Track Your Expenses
The first step to understanding your financial picture and putting together a financial plan is determining where your money is going, typically on a monthly basis. To start, set aside a Saturday morning to bust open the books and review your spending. As Millennials, this is a bit easier than our parents as the world has moved to a much more cashless society. Log into your online financial accounts and scroll through your credit card and debit card transactions from the last month or two. Record the amount and assign each transaction a description like "Grocery" "Mortgage" "Gas", etc. I'd suggest using a spreadsheet (Microsoft Excel, Google Sheets, Apple Numbers), if possible. Once you've outlined the last month or two, organize your spreadsheet in a way that you can easily manage and understand and begin tracking your expenses in more regular increments - for example, you might schedule 30 minutes every Saturday morning to review and track your expenses from the previous week, or you might be able to start each day reviewing your accounts while enjoying your morning coffee or tea. Whatever it is, just make sure you are regularly tracking your expenses so you can start to visually see your expense trends.
Review and Cut Unnecessary Expenses
Now that you are tracking your expenses regularly, you'll start to see spending habits and expense trends. You'll also start to see recurring subscriptions and other expenses that you might consider cutting. Think of it like spring cleaning. Can you imagine that feeling of when you clean out your closet each spring or let go of those unused items in the corner of the garage? Letting go of unused subscriptions and modifying certain habits to cut down superfluous spending will feel like a weight being lifted off your shoulder. It is important to note balance, though. Some people might view certain spending habits differently than others. While we all can agree that removing unused subscriptions makes sense, modifying other spending habits is subjective. To me, I'm not the type of person who purchases a speciality coffee on my way to the office and thus I might view that as an unnecessary expense. However, a colleague might find tremendous joy in that habitual spending and that is OKAY. I'm not here to tell you what to spend your money on, simply to practice awareness of your financial habits and empower you to review and make decisions based on your own experience. By auditing and cutting back on unnecessary spending, you'll be well on your way to improving your financial health.
Refocus Your Debt Strategy
A majority of Millennials have some type of debt on their personal balance sheet - student loans, credit card debt, car loans, mortgages, and more. No matter your current debt position or how much the balance, the key here is to refocus your strategy based on your current financial picture. To start, take a moment to list your current debt obligations, the remaining balance, what you're currently paying each period (week, month, year, etc.), time remaining on the debt term, and interest rate. Once complete, sort the list by interest rate, highest to lowest. Interest is the cost of your loan. The higher the interest rate, the higher the cost of the loan. With this in mind, look at your list of debts and see where you might refocus and reallocate your current spending. Are you paying the monthly minimum due on a student loan with a 9% interest rate but paying an extra $50 each month on your 4% mortgage payment. By moving the $50 to your student loan payment, you'll decrease your overall interest cost. As you pay off more and more of your debt, keep this principle in mind. And of course, ALWAYS pay the minimum due each period at the very least, otherwise you will most certainly get hit with fees and additional interest charges.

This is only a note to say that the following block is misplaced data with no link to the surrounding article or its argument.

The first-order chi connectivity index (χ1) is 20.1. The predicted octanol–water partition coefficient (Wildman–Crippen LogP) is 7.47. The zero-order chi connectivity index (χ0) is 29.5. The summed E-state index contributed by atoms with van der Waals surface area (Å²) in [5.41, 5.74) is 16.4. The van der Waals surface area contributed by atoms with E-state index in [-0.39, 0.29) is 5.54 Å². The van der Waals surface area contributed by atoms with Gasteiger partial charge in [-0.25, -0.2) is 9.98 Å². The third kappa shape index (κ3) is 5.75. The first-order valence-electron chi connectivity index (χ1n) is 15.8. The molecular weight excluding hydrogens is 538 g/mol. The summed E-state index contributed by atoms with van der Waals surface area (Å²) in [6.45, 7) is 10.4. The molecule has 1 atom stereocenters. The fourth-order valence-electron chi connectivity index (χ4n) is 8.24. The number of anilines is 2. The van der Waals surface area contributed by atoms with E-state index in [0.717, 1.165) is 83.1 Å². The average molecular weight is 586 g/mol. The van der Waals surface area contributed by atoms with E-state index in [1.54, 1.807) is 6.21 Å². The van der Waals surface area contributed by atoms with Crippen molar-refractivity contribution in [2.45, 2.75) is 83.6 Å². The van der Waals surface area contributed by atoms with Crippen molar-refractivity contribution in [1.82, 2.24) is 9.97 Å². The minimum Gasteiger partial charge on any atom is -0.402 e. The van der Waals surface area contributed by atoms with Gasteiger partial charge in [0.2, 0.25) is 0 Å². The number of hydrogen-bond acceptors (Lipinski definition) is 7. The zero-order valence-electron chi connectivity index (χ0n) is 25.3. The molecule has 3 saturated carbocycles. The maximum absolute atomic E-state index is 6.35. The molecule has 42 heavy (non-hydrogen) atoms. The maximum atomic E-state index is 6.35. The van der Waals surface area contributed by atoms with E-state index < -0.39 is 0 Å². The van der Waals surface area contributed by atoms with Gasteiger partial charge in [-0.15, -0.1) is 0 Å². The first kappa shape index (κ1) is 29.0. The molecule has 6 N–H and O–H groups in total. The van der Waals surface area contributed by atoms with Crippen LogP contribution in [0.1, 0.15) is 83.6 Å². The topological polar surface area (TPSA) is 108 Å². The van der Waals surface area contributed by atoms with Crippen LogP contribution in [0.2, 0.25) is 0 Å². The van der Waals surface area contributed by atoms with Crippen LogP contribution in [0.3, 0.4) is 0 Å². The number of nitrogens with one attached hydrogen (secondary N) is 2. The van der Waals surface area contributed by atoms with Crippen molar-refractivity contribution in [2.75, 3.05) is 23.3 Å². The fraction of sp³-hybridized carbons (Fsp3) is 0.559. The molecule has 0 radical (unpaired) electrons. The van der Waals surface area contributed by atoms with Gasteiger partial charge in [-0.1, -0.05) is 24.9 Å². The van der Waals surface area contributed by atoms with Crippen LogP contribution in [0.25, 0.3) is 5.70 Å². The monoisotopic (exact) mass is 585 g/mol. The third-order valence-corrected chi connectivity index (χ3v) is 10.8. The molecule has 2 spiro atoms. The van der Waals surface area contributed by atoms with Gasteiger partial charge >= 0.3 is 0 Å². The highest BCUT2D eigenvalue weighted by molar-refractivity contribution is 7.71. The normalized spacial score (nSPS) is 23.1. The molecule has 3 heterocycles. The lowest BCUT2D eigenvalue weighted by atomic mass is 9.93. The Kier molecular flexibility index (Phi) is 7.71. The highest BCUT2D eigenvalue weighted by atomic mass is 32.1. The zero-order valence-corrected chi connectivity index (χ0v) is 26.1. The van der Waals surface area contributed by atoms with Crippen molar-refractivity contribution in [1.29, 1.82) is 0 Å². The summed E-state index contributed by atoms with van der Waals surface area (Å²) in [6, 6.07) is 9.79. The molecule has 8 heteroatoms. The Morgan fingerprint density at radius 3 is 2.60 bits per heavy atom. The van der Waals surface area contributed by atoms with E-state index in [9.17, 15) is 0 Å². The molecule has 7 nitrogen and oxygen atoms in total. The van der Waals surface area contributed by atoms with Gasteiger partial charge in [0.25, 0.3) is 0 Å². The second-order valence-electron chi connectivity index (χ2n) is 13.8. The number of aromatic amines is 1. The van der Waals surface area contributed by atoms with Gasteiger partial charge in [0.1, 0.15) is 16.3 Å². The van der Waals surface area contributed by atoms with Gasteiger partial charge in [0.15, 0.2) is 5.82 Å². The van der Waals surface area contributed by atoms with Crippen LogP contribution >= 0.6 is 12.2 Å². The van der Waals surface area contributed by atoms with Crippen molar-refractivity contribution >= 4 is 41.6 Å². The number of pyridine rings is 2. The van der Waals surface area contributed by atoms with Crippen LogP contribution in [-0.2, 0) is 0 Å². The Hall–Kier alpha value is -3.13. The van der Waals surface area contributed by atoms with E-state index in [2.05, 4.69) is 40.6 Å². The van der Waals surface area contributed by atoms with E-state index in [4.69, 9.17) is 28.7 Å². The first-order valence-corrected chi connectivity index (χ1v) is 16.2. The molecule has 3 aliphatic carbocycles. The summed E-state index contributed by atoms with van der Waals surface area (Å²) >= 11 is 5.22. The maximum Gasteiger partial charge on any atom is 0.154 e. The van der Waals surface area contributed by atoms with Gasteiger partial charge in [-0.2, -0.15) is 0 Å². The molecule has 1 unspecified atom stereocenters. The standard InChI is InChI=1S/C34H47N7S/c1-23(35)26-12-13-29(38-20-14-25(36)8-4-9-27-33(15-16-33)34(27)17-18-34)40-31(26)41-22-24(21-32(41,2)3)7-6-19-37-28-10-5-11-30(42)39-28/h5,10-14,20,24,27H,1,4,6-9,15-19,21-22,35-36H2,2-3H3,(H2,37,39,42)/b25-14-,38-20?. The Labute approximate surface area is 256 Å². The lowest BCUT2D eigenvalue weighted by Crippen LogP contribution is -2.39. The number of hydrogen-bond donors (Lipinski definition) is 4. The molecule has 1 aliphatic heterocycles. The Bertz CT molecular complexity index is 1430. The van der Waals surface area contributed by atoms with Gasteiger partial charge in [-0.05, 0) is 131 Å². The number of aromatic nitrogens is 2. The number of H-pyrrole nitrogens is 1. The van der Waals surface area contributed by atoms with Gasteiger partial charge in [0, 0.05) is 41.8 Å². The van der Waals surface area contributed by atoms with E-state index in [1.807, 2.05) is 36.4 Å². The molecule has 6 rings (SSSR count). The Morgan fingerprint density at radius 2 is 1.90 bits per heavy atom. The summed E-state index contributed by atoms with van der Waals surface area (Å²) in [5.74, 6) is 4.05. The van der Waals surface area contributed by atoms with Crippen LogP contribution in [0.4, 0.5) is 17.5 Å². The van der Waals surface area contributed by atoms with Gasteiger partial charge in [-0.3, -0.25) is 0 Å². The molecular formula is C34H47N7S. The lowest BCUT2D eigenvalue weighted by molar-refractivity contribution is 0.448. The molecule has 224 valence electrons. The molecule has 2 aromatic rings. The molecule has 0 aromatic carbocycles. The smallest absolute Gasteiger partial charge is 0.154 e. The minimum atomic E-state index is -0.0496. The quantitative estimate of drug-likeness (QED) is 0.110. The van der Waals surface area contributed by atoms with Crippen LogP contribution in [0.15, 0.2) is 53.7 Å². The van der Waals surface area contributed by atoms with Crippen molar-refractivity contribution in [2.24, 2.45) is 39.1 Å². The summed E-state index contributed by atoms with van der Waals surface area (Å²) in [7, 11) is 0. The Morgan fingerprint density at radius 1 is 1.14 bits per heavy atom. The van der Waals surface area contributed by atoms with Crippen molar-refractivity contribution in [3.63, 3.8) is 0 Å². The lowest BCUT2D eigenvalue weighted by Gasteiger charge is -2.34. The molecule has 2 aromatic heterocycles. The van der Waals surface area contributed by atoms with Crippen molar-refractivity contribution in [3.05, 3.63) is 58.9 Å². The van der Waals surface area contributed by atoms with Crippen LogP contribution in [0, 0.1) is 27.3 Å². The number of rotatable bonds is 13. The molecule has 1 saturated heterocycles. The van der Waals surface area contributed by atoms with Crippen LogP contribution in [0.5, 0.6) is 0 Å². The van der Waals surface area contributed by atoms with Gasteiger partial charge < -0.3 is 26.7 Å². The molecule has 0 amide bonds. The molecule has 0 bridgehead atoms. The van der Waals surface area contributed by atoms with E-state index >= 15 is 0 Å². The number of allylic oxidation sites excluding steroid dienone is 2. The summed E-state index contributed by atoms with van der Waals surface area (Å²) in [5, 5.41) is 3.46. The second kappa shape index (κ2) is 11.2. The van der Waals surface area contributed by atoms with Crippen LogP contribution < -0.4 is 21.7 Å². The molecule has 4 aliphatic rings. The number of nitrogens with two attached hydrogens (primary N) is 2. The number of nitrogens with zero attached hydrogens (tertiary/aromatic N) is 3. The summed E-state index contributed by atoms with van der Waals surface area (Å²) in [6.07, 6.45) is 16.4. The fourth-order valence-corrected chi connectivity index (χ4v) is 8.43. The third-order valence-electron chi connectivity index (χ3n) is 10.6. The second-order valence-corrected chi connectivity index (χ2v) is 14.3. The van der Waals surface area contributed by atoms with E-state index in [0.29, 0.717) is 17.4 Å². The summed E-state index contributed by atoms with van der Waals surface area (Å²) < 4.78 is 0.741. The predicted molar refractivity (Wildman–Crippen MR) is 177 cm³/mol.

Pay Yourself First
Once you've refocused your debt strategy, understand your spending habits, and feel confident moving forward with your plan, the next most important piece of the puzzle is paying yourself first. What I mean by this is utilizing automatic deposits or transfers. If you utilize direct deposit, ask for a portion of each paycheck to be deposited into a savings account that you never touch and then the remainder be sent to your regular checking account. Or, set up a recurring transfer every day, week, month from your regular checking account to a savings account. If you want to take it a step further, consider setting up retirement or brokerage accounts that generate a higher return. Understand that certain investments are riskier than others and are subject to market fluctuations. And of course, if your employer offers a retirement savings account with a company match - make sure your contribution is AT LEAST equal to the match percentage or amount. It's free money, after all. No matter the way you do it, just make sure you determine how much you want to pay yourself and then do it first before your regular spending.
As you work towards your improving your finances in 2021, I want to remind you that you can and will be successful if you commit to it. Don't worry about how your situation compares to others because everyone is different. What you value most will differ from what others value you most. These strategies are guidelines and aren't meant to help you reach specific targets. But, if implemented, they can most certainly help you understand your personal finances more and start to understand how you can get back in the drivers seat to improving your financial health. And if you have questions or are interested in a more detailed approach, feel free to contact me.